Sunday’s Sermon Today: Social Principles- The Christmas Jar

I’ll admit it. I love books. I enjoy diving into a world I’ve never experienced before, learning about a place or a person I would never meet otherwise. I’ll read a few books a week during the year, even twice as many in the summer or on vacation. But periodically, I’ll come across a book and be transformed.

The week of Thanksgiving 2009, my mother-in-law gave me her copy of Jason Wright’s The Christmas Jars to read. I’ll admit that I was skeptical at first, because her book group was reading it –  and I’d ignored the previous year’s worth of selections. But something about the way she spoke about the book made me open to the first page, and a few hours later, I’d finished a book that is one of just a few books I’d say changed my life.

In the original story, written by the Shenandoah native in 2005, a poor, young family collects money in a jar all year for its gift giving to each other. On the night they decide to go Christmas shopping, their young daughter sees a woman sitting alone and heartbroken on a bench. She reacts immediately out of kindness and mercy to give the woman their Christmas jar. The family has no money for gifts that year, but the impact of her decision reverberates for decades. A tradition of giving a jar of coins and cash to people, secretly, without receiving credit is born in the little town. While the gift is financial, the amount is never too much – it fits in  jar – but the impact of the jars on the life of each character is exponential.

The giver and the receiver in each ‘transaction’ recognizes that there is something in giving, in passing it on, in paying it forward. Each person recognizes the beauty and truth of Micah 6:8:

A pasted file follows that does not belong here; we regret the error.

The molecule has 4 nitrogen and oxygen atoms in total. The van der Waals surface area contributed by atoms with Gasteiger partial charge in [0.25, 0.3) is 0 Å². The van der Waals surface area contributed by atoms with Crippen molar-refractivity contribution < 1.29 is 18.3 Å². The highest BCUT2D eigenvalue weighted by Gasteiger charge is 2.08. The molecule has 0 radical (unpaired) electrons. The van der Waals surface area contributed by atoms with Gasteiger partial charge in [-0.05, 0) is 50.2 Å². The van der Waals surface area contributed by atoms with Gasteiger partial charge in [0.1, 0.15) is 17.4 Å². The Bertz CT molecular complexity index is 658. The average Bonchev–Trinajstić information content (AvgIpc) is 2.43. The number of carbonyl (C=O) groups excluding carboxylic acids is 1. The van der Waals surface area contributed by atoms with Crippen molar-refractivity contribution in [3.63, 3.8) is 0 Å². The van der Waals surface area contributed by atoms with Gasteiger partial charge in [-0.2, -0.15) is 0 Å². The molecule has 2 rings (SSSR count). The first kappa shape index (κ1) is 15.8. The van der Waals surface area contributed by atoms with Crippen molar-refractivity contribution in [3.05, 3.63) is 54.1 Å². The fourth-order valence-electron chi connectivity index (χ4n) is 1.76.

He has shown you, O mortal, what is good.
And what does the Lord require of you?
To act justly and to love mercy
and to walk humbly with your God.

Justice. Mercy. Humility. Earmarks of the disciple, right? Earmarks of what we are called to be when Jesus calls us out of the lives we live without him into the life of the kingdom of God.

Here, on this Sunday before Thanksgiving, I am left wondering what it would look like if we embraced that holy triumvirate of virtues, if we sought to live out our lives with the life of love and grace that the prophet Micah spoke of.

But how can we? What qualifications or marks might we look to when determining how to direct our work, our home lives, our church, our community? Consider these words contained in the United Methodist Church’s Book of Discipline.

The Social Creed of the United Methodist Church

We believe in God, Creator of the world; and in Jesus Christ, the Redeemer of creation. We believe in the Holy Spirit, through whom we acknowledge God’s gifts, and we repent of our sin in misusing these gifts to idolatrous ends.

We affirm the natural world as God’s handiwork and dedicate ourselves to its preservation, enhancement, and faithful use by humankind.

We joyfully receive for ourselves and others the blessings of community, sexuality, marriage, and the family.